Miller of Public Campaign, fresh from her public-interest lobbying in the current wars on
campaign finance in Washington, gave the delegates the low-down, first during a workshop,
then Friday night. "It is worse than you think it is," she said. She
quoted a senior Democratic consultant as having said: "If the people beyond
Washington knew how bad it really is, they'd come to Washington and burn the Capitol
"Every day democracy dies a little bit," she said. "Campaign cash
determines who runs, who wins. It's money, not democracy, that gets heard."
"It's not just the spending, it's the imbalance in who gives the money,"
she emphasized. Now, 96% of the people make no political contribution of any size at
any level. Less than one-fourth of one percent of the citizens give even as much as
$200 to federal campaigns. Less than a tenth of one percent of the people make the
maximum $1,000 federal contributions, which are 80% of all the money given. Citizens'
groups are grossly out-spent in ballot initiative campaigns.
Industries buy laws for contributions, Miller said further. For $14.4 million in
contributions to members of Congress, she said, the telecommunications industry got $70
billion worth of additional TV channels for present channel-licensees. For $11.5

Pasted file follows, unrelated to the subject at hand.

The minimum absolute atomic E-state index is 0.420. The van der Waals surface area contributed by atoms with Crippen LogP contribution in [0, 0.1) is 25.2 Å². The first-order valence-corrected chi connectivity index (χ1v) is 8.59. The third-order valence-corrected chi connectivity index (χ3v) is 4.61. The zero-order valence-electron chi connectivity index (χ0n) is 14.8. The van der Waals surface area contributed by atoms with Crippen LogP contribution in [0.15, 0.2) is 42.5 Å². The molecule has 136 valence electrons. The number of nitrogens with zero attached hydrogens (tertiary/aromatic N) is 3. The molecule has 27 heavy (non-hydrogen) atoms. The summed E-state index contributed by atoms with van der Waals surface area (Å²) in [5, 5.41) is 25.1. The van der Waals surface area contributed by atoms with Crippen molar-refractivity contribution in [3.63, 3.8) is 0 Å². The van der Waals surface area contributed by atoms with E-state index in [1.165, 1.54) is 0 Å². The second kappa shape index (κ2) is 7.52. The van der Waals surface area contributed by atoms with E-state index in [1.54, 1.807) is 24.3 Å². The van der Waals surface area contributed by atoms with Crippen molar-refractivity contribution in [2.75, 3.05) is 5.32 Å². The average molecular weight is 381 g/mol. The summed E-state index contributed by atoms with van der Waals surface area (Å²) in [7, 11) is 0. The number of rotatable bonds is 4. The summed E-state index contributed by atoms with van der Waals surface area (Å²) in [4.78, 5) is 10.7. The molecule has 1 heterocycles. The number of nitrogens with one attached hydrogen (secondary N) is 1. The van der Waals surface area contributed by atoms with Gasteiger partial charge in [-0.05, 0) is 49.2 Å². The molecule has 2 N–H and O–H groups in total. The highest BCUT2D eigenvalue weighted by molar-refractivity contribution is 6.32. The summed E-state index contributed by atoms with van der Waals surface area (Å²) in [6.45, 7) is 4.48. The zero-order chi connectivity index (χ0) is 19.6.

million, the banking industry got a $1 billion subsidy to stay in the student loan
business and the deep-sixing of controls on bank charges at ATM machines. For $3
million, the airline industry headed off heightened competition among airline
corporations. For $23 million, Wall Street got new standards stripping investors of rights
in securities class-action suits.
"The special interests give money for favors and they receive them," Miller
crisply told the convention. "There has never been such a gap between the
government and the people. The people believe the congresspeople represent those who
finance their political campaigns. Last year only 18% thought their own congressperson had
not traded a vote for a contribution; only 14% think members of Congress do the right
thing. Asked whether members of Congress are dedicated public servants or lying
windbags, almost half chose the latter. Most Americans, with the exception of the
Alliance for Democracy and those here tonight, have given up on democracy. The
important divide is not Republicans v. Democrats but ins v. outs...."
At this point several persons in the audience, heedless of courtesy, stood and began
breaking in on Miller. For instance, Frances Mendenhall, a dentist from Omaha, called out
that if Miller had her way, Steve Forbes, "the careful choice of parents who have
struck it rich," could not pay for his own campaign and advance his platform of
"tax cuts for me" and "low-cost workers and affordable housekeepers."
The members of United for a Fair Economy's guerrilla-theater troupe rushed up and down the
aisles of the auditorium calling out "Billionaires for Forbes," taking the
microphone from Miller onstage to proclaim, for example, that "Steve Forbes does not
have a selfish bone in his head" and that "The Rich Shall Pay No Taxes."
This was all a put-up job and Miller, who had been forewarned, laughingly responded that
such interruptions happen to her all the time--"Phil T. Rich" follows her
around. Continuing, she said, "If a batter hands the umpire a wad of dough before the
pitch, that's a bribe." Concerning what happens now, she said, "we call it